After Siring Hundreds, Dirty Old Man Goes Home

Farewell, Diego, lots and lots of female tortoises knew ye
By Polly Davis Doig,  Newser Staff
Posted Jan 12, 2020 9:21 AM CST
After Siring Hundreds, Dirty Old Man Goes Home
Diego has sired hundreds of offspring. Galapagos National Park authorities say it is impossible to know his age, but they believe he is well over 100 and estimate Diego is the father of 40% to 45% of the 1,781 tortoises born in the breeding program.   (AP Photo/Galapagos National Park)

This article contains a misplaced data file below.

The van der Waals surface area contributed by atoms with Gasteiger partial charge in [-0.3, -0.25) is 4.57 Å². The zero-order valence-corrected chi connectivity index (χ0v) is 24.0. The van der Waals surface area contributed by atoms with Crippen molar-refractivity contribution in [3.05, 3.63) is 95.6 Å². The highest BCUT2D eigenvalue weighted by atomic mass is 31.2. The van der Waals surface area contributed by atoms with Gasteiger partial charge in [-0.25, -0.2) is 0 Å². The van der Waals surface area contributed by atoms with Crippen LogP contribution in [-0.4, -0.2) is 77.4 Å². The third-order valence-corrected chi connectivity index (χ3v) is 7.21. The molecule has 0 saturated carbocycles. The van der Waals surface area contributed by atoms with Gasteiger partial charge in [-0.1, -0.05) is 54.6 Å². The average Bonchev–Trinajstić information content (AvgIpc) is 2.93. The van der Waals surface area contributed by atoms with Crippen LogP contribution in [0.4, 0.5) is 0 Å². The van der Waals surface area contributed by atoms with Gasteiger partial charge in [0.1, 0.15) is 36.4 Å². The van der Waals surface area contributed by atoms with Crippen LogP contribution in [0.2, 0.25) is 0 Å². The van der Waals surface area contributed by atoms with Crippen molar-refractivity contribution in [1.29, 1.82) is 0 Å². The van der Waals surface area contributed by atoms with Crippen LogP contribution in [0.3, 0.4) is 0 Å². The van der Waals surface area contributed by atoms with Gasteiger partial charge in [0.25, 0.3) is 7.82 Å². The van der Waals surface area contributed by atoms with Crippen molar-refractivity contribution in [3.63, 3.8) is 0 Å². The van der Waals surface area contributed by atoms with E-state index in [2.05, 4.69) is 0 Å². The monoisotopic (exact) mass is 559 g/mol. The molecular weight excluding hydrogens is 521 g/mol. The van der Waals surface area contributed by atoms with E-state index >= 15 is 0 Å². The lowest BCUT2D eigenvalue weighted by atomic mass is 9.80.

He has what the BBC calls a "species-saving sex drive," and after having fathered up to 800 offspring in the pursuit of bringing his species back from the brink, Diego the Galapagos tortoise is headed back home to the island of Española. There, he'll join a bolstered population of about 1,800 tortoises, but it might feel a little like a family reunion: Park rangers reckon that the lusty Diego fathered at least 40% of them. "He's contributed a large percentage to the lineage that we are returning to Española," says the Galápagos National Parks service's director. "There's a feeling of happiness to have the possibility of returning that tortoise to his natural state." Diego was part of a now-concluded breeding program on Santa Cruz island, and it's believed that he hasn't set foot on his home turf in 80 or so years. Officials believe the old lech is more than 100 years old. (More giant tortoise stories.)

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